I’ve had this conversation many times, and it happened again just recently, where I suggest something, and somebody makes a face and says “oh I don’t like that”. Sometimes it’s wine, sometimes beer, sometimes a seemingly boring and unromantic board game activity. And I ask further questions, only to find they’ve had it once or twice, but under less than ideal circumstances. Now, of course I don’t want people wasting time trying the same thing over and over again, just trying to like it. That’s the definition of madness. But I am advocating open-mindedness. If you’ve tried it many times, and it was always the worst, then sure, don’t try it again. But if it had good and bad aspects, and it’s possible it could be better with the right food or the right people, maybe try it one more time. Especially if it is free, or it offers to buy you lattes.
I tasted a group of cheap wines today. And I’m using the word cheap on purpose in an attempt to overcome the negative stigma that I feel is associated with that word, especially when it comes to wine. I’m so accustomed to people objecting to the word, that I autocorrect to ‘value’ or ‘affordable’ almost as a reflex. When I say cheap, I mean in the most objective sense, using the #1 definition listed on dictionary.com; “costing very little; relatively low in price; inexpensive”. A bottle of wine that retails for $6 is cheap. Not “shitty”. Not “you should be embarrassed if anybody sees you buying that”. Not “the wine steward is allowed to treat you like shit because you like it”. Not “just leave it in the bag and drink it in the park because by buying it you become a hobo in the eyes of society and the law”.
It’s just cheap. And that’s ok.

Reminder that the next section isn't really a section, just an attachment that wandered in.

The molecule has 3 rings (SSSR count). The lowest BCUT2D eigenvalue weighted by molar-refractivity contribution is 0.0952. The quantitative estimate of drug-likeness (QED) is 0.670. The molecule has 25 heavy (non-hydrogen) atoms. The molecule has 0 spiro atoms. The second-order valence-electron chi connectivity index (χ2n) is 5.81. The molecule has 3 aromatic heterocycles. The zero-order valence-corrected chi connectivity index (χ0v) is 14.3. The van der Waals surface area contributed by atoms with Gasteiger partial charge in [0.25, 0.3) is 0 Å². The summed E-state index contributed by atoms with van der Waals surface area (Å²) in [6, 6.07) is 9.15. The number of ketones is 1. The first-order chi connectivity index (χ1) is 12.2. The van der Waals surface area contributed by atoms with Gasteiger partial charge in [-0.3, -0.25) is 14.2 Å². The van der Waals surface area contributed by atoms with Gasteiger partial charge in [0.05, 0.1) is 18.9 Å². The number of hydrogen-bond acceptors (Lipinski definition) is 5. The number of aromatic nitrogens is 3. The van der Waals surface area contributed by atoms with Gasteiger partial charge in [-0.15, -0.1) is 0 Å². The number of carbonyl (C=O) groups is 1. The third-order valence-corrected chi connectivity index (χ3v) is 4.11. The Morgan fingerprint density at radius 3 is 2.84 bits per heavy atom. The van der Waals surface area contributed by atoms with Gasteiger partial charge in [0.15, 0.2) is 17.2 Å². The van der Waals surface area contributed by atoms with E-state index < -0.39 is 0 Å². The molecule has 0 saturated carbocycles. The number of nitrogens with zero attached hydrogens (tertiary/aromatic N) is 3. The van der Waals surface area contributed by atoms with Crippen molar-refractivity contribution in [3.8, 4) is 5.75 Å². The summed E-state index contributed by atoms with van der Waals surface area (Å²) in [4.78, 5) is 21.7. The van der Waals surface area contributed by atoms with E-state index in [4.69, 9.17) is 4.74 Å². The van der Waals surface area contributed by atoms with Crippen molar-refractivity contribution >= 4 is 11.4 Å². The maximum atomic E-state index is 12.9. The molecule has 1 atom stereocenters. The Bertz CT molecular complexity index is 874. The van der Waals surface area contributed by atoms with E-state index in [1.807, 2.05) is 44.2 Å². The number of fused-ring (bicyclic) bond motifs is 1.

Now, whether any of those other things I said are true depends on what else happens between the time the grapevine flowered and the time the liquid hit your lips.
If an exceptionally long time has passed between those two moments (let’s say you’re shopping at a local…um…outlet…that sells…um…groceries…) and you find a bottle of wine that’s vintage says it’s 8 years old. Chances are that wine is past it’s prime. That means that either a winery, a wholesaler, or a retailer sat on inventory for too long, and is now trying to get at least a little bit of their money back. Now, let’s say the store is selling it for $3. I’m gonna go ahead and say it’s safe to try. It might not taste great, but worst case scenario it’s cooking wine, and $3 is a fine price for cooking wine.
Let’s say there’s a wine that’s inexpensive, and it’s a current vintage, but you’ve only seen it at one particular retailer. We’ll make up a name. We’ll call it Four Dollar Larry. So, you can only buy Four Dollar Larry at a store called Transaction John’s. A friend says it tastes ok for $4, and you’ve got to take something to the party. Fine, your friends are only worth $4, whatever, I’m not hanging out with you, but whatever. But is it really a good deal? I will argue no, and here’s why. Retailers want private label wines, wines that no other retailer can carry, because they’re able to make additional margin on those wines. If a wine is widely available, they know they have to be competitive with pricing. So, when Transaction John’s is picking the juice that’s going to go into Four Dollar Larry, literally their only concern is getting the juice in the bottle for the lowest price possible, in order to maximize their profit margins.
Now, there are other circumstances when a retailer may have an exclusive on what I’ll call a real wine. Real wine means it comes from an actual place, rather than being blended together from the cheapest juice available. You can’t take a vineyard tour or meet the winemaker of Four Dollar Larry.